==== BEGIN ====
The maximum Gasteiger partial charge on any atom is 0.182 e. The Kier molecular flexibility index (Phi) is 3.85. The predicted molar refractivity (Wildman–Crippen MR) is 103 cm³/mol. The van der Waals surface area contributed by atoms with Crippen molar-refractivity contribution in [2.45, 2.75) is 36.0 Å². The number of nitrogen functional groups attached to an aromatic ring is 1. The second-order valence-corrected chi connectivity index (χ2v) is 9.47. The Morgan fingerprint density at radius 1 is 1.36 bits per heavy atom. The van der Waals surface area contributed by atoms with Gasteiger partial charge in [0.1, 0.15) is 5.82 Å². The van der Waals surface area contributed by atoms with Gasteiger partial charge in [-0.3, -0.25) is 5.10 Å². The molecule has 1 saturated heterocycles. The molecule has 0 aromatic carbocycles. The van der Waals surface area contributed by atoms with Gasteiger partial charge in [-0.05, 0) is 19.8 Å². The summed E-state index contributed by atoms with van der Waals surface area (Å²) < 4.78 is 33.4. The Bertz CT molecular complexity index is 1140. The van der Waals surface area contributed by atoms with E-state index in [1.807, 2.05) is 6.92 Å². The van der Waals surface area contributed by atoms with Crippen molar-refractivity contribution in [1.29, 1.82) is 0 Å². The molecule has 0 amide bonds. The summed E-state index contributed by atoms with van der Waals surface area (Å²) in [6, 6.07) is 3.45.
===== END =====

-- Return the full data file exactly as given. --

The maximum Gasteiger partial charge on any atom is 0.182 e. The Kier molecular flexibility index (Phi) is 3.85. The predicted molar refractivity (Wildman–Crippen MR) is 103 cm³/mol. The van der Waals surface area contributed by atoms with Crippen molar-refractivity contribution in [2.45, 2.75) is 36.0 Å². The number of nitrogen functional groups attached to an aromatic ring is 1. The second-order valence-corrected chi connectivity index (χ2v) is 9.47. The Morgan fingerprint density at radius 1 is 1.36 bits per heavy atom. The van der Waals surface area contributed by atoms with Gasteiger partial charge in [0.1, 0.15) is 5.82 Å². The van der Waals surface area contributed by atoms with Gasteiger partial charge in [-0.3, -0.25) is 5.10 Å². The molecule has 1 saturated heterocycles. The molecule has 0 aromatic carbocycles. The van der Waals surface area contributed by atoms with Gasteiger partial charge in [-0.05, 0) is 19.8 Å². The summed E-state index contributed by atoms with van der Waals surface area (Å²) < 4.78 is 33.4. The Bertz CT molecular complexity index is 1140. The van der Waals surface area contributed by atoms with E-state index in [1.807, 2.05) is 6.92 Å². The van der Waals surface area contributed by atoms with Crippen molar-refractivity contribution in [1.29, 1.82) is 0 Å². The molecule has 0 amide bonds. The summed E-state index contributed by atoms with van der Waals surface area (Å²) in [6, 6.07) is 3.45.